As I was reading the article/interview of WikiLeaks' Julian Assange by Andy Greenberg at Forbes, suddenly the analogy of plate tectonics popped into my head. This whole WikiLeaks phenomenon strikes me as just one instance (but a pretty significant one) of what is analogous to the earthquakes that occur topside as a result of our planet's very deep structures shifting more slowly and far more significantly than we can probably imagine.
We are living in a time of significant social change on a global scale and there are rift zones creating a lot of pressure these days, and issues that are visible to us cluster around these rift zones. One significant source of pressure is the nation-state, an Enlightenment idea given concrete political expressions starting roughly in the 18th century. One concrete political expression of this idea of the nation-state is, of course, the United States of America. So read on for a few quick reflections on this and how theology comes in...
What interests me here is how the seeds of the nation-state's diminishment were sown by itself. Note how the prevalent and radically decentralized technologies of the Internet and GPS were created by the U.S. Department of Defense's DARPA. It is now this unwieldy beast that governments are so desperately trying to reign in.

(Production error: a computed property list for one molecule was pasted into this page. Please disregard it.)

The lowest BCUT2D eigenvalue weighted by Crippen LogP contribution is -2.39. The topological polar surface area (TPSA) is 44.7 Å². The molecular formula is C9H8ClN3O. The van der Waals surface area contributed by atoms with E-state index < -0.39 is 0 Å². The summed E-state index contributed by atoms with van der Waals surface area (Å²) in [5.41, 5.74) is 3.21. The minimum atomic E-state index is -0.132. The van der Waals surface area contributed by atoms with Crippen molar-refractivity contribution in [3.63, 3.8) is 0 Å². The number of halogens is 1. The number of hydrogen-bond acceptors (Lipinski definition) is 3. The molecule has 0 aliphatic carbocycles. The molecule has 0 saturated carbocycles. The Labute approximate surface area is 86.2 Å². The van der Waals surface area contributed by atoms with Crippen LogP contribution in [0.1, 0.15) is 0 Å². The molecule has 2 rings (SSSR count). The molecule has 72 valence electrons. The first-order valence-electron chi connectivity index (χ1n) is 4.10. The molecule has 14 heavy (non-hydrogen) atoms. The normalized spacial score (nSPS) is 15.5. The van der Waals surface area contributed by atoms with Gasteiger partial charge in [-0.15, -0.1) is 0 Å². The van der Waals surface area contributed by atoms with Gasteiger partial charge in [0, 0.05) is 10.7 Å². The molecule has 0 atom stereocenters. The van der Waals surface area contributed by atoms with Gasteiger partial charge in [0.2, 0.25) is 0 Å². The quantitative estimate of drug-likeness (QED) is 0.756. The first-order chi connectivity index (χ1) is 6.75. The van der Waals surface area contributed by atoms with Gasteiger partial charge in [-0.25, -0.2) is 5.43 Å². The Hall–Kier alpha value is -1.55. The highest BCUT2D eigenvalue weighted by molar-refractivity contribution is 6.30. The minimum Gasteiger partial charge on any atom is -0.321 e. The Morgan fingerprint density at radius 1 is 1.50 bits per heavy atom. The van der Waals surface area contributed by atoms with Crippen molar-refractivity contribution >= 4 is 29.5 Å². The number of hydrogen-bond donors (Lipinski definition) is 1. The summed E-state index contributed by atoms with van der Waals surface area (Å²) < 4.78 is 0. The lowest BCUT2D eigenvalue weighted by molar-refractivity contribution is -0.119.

Also note how an organization like WikiLeaks is actually rewarded in some sense by the U.S. government, in light of recent post-economic crisis legislation that protects whistle-blowers. I'm sure lawmakers weren't picturing such protections being used in this way. Go after those nasty bankers, yes, but our military?
So what is the theological import of all this? If I only paid attention to the news and blogosphere, all this stuff would freak me out. In fact, sometimes it does when I misplace the primary lens of the Christian faith. It can feel like the weight of the world's problems are paralyzing me. So the good news that Jesus Christ proclaimed and fully embodied is a significant reality check to his modern-day disciples, to his body, his bride, the Church. Indeed, the biblical narrative as a whole is a reality check to all this madness. God speaks into this repeatedly throughout scripture by saying both implicitly and explicitly: "Be not afraid."
The will to power is nothing new in humanity, despite its recent globalization. The prophets spoke of rising nations - Assyria, Babylon - threatening to chastise unfaithful Israel. When the unthinkable happened, and the people of Israel were scattered and weeping by the waters of Babylon (Ps. 137). To those crying, "How can we sing the songs of the LORD while in a foreign land?", the prophet Jeremiah spoke a surprising word from the Lord: "Seek the peace of the city to which I have carried you into exile." (Jer. 29)
As a pilgrim people sandwiched between the cross and the eschaton, Christians live in an inescapable tension, being in the world but not of it. That problem is always there, but the nature of the problem is always shifting. It's always historical, always contextual. So while the tectonic plates of global societies shift, we're up here on the surface, discerning wisely, and acting faithfully. May it be so...
[Graphic credit: Public domain image posted by Blatant World]